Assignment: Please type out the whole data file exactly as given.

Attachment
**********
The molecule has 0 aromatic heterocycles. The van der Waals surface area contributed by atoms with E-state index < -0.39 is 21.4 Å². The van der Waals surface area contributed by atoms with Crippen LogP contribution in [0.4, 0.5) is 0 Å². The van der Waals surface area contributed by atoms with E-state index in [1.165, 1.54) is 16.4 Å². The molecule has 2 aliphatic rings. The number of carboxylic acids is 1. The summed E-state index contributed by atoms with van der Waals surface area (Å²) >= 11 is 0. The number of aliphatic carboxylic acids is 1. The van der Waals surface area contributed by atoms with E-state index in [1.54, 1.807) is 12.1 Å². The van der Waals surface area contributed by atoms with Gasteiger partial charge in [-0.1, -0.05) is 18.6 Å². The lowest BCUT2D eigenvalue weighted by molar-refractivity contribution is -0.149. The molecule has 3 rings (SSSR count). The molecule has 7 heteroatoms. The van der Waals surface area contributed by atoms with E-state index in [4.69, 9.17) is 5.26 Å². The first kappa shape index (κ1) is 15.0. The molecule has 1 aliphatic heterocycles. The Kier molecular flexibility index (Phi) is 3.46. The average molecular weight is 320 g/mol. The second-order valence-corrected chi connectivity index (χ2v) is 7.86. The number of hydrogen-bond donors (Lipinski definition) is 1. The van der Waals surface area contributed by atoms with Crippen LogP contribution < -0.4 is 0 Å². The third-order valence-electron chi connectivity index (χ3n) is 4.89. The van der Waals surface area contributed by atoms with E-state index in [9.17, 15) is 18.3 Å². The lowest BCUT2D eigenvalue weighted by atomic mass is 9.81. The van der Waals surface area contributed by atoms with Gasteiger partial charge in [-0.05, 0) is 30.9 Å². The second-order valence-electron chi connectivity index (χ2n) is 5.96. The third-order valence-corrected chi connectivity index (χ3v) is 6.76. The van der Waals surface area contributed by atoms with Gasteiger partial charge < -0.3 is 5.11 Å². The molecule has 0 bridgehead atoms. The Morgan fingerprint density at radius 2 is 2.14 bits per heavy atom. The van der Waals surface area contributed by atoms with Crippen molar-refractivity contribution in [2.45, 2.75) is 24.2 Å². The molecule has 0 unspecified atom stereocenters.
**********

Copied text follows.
The molecule has 0 aromatic heterocycles. The van der Waals surface area contributed by atoms with E-state index < -0.39 is 21.4 Å². The van der Waals surface area contributed by atoms with Crippen LogP contribution in [0.4, 0.5) is 0 Å². The van der Waals surface area contributed by atoms with E-state index in [1.165, 1.54) is 16.4 Å². The molecule has 2 aliphatic rings. The number of carboxylic acids is 1. The summed E-state index contributed by atoms with van der Waals surface area (Å²) >= 11 is 0. The number of aliphatic carboxylic acids is 1. The van der Waals surface area contributed by atoms with E-state index in [1.54, 1.807) is 12.1 Å². The van der Waals surface area contributed by atoms with Gasteiger partial charge in [-0.1, -0.05) is 18.6 Å². The lowest BCUT2D eigenvalue weighted by molar-refractivity contribution is -0.149. The molecule has 3 rings (SSSR count). The molecule has 7 heteroatoms. The van der Waals surface area contributed by atoms with E-state index in [4.69, 9.17) is 5.26 Å². The first kappa shape index (κ1) is 15.0. The molecule has 1 aliphatic heterocycles. The Kier molecular flexibility index (Phi) is 3.46. The average molecular weight is 320 g/mol. The second-order valence-corrected chi connectivity index (χ2v) is 7.86. The number of hydrogen-bond donors (Lipinski definition) is 1. The van der Waals surface area contributed by atoms with Crippen LogP contribution < -0.4 is 0 Å². The third-order valence-electron chi connectivity index (χ3n) is 4.89. The van der Waals surface area contributed by atoms with E-state index in [9.17, 15) is 18.3 Å². The lowest BCUT2D eigenvalue weighted by atomic mass is 9.81. The van der Waals surface area contributed by atoms with Gasteiger partial charge in [-0.05, 0) is 30.9 Å². The second-order valence-electron chi connectivity index (χ2n) is 5.96. The third-order valence-corrected chi connectivity index (χ3v) is 6.76. The van der Waals surface area contributed by atoms with Gasteiger partial charge < -0.3 is 5.11 Å². The molecule has 0 bridgehead atoms. The Morgan fingerprint density at radius 2 is 2.14 bits per heavy atom. The van der Waals surface area contributed by atoms with Crippen molar-refractivity contribution in [2.45, 2.75) is 24.2 Å². The molecule has 0 unspecified atom stereocenters.